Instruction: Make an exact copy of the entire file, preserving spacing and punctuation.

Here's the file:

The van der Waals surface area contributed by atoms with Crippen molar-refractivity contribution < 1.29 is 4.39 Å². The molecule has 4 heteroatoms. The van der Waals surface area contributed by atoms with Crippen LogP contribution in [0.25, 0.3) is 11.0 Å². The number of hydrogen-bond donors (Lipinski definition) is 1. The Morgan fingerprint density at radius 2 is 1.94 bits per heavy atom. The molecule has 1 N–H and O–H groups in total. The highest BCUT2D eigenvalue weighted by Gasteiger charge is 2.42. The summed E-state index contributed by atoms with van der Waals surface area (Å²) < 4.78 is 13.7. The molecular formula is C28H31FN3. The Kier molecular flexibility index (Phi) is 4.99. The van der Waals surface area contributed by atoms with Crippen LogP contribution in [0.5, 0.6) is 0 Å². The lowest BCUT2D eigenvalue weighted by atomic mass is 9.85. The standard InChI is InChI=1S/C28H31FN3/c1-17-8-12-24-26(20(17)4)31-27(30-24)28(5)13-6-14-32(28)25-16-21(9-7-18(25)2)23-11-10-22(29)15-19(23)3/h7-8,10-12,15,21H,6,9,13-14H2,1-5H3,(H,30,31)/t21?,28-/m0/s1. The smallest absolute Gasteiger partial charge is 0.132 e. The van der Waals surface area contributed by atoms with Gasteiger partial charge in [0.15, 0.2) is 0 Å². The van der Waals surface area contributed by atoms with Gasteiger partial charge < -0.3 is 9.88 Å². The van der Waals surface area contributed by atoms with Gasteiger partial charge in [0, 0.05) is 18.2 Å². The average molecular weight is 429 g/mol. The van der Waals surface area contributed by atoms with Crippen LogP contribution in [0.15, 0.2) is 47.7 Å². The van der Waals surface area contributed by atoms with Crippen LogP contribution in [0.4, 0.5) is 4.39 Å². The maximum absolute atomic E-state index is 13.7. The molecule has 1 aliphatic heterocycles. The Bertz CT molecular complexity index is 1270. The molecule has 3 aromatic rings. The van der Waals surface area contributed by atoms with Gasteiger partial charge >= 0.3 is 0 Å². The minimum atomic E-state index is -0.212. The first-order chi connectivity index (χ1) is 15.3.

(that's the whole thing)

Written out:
The van der Waals surface area contributed by atoms with Crippen molar-refractivity contribution < 1.29 is 4.39 Å². The molecule has 4 heteroatoms. The van der Waals surface area contributed by atoms with Crippen LogP contribution in [0.25, 0.3) is 11.0 Å². The number of hydrogen-bond donors (Lipinski definition) is 1. The Morgan fingerprint density at radius 2 is 1.94 bits per heavy atom. The molecule has 1 N–H and O–H groups in total. The highest BCUT2D eigenvalue weighted by Gasteiger charge is 2.42. The summed E-state index contributed by atoms with van der Waals surface area (Å²) < 4.78 is 13.7. The molecular formula is C28H31FN3. The Kier molecular flexibility index (Phi) is 4.99. The van der Waals surface area contributed by atoms with Crippen LogP contribution in [0.5, 0.6) is 0 Å². The lowest BCUT2D eigenvalue weighted by atomic mass is 9.85. The standard InChI is InChI=1S/C28H31FN3/c1-17-8-12-24-26(20(17)4)31-27(30-24)28(5)13-6-14-32(28)25-16-21(9-7-18(25)2)23-11-10-22(29)15-19(23)3/h7-8,10-12,15,21H,6,9,13-14H2,1-5H3,(H,30,31)/t21?,28-/m0/s1. The smallest absolute Gasteiger partial charge is 0.132 e. The van der Waals surface area contributed by atoms with Gasteiger partial charge in [0.15, 0.2) is 0 Å². The van der Waals surface area contributed by atoms with Gasteiger partial charge < -0.3 is 9.88 Å². The van der Waals surface area contributed by atoms with Gasteiger partial charge in [0, 0.05) is 18.2 Å². The average molecular weight is 429 g/mol. The van der Waals surface area contributed by atoms with Crippen LogP contribution in [0.15, 0.2) is 47.7 Å². The van der Waals surface area contributed by atoms with Crippen LogP contribution in [0.4, 0.5) is 4.39 Å². The maximum absolute atomic E-state index is 13.7. The molecule has 1 aliphatic heterocycles. The Bertz CT molecular complexity index is 1270. The molecule has 3 aromatic rings. The van der Waals surface area contributed by atoms with Gasteiger partial charge >= 0.3 is 0 Å². The minimum atomic E-state index is -0.212. The first-order chi connectivity index (χ1) is 15.3.